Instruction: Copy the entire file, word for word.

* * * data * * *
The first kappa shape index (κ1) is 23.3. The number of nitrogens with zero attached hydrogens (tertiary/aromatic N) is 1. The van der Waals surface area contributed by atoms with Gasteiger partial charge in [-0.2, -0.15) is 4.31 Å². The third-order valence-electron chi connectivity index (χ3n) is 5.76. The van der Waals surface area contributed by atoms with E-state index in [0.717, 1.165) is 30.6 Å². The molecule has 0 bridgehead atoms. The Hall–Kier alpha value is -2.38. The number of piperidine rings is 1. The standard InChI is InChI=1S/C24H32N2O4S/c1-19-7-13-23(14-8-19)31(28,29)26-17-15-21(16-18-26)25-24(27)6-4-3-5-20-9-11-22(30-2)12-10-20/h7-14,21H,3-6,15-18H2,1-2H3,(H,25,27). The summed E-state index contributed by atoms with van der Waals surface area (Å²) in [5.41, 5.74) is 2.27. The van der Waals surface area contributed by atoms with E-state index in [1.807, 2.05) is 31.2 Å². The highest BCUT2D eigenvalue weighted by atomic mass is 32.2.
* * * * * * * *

The first kappa shape index (κ1) is 23.3. The number of nitrogens with zero attached hydrogens (tertiary/aromatic N) is 1. The van der Waals surface area contributed by atoms with Gasteiger partial charge in [-0.2, -0.15) is 4.31 Å². The third-order valence-electron chi connectivity index (χ3n) is 5.76. The van der Waals surface area contributed by atoms with E-state index in [0.717, 1.165) is 30.6 Å². The molecule has 0 bridgehead atoms. The Hall–Kier alpha value is -2.38. The number of piperidine rings is 1. The standard InChI is InChI=1S/C24H32N2O4S/c1-19-7-13-23(14-8-19)31(28,29)26-17-15-21(16-18-26)25-24(27)6-4-3-5-20-9-11-22(30-2)12-10-20/h7-14,21H,3-6,15-18H2,1-2H3,(H,25,27). The summed E-state index contributed by atoms with van der Waals surface area (Å²) in [5.41, 5.74) is 2.27. The van der Waals surface area contributed by atoms with E-state index in [1.807, 2.05) is 31.2 Å². The highest BCUT2D eigenvalue weighted by atomic mass is 32.2.